The Georgia Ports Authority (GPA), which represent various ports in the southern US state of Georgia, has reported record volumes for the fiscal year 2012-2013 in total tonnage, including automotive and machinery equipment, bulk-cargo and freight moved by intermodal rail. The state’s deepwater ports provide a key base for both the automotive and manufacturing sectors. 

In the year ending 30th June, the GPA moved a total of 27.23m tonnes of cargo across all its terminals, resulting in a 2.4% increase from the 2012 fiscal year. Notably, it saw increases in automotive related cargo, with an 11.7 % increase this year in vehicle and rolling machinery.  The GPA moved 636,942 units – an improvement of 66,958 (in the calendar year 2012, it moves 603,000 new vehicles).

GPA executive director Curtis Foltz said that the records were achieved through “the strength of US exports and the GPA’s varied cargo spectrum”. 

In part, the automotive and machinery volume improvements were the results of business with new customers at the Colonel Island’s Terminal at the port of Brunswick, including Toyota and Subaru. Other factors includes growth by machinery manufacturer, Caterpillar.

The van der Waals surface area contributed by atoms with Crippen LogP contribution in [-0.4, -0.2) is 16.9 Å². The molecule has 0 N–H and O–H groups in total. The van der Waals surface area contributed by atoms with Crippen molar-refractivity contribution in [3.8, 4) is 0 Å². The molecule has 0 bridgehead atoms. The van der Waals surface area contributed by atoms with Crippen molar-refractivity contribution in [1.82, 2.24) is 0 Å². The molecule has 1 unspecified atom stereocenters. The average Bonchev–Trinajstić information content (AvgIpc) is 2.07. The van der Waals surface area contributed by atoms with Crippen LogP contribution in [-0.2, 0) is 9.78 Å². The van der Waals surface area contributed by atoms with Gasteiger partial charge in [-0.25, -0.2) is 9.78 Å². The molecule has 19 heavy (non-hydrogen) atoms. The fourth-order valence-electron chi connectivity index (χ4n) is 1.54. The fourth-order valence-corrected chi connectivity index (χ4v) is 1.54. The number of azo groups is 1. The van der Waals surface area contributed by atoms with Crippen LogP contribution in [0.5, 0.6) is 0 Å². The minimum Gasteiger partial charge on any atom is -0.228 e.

The port of Brunswick is the third busiest port in the US for total ro-ro cargo, and the second busiest port for the import of such cargo. 

The port also saw record movements for intermodal rail. Of the total container volume, a record number of 314,623 containers were moved by rail. 

GPA Board chairperson Robert Jepson stated that there were “exciting developments ahead” for the GPA’s customer base and for the Savannah Harbor Expansion Project – which aims to deepen the river channel leading to the Port of Savannah, currently the second busiest container port for the export of American goods by tonnage in 2011.

“Georgia’s deepwater ports and inland barge terminals support more than 352,000 jobs throughout the state annually and contribute $18.5 billion in income, $66.9 billion in revenue and $2.5 billion in state and local taxes to Georgia’s economy,” said Jepson.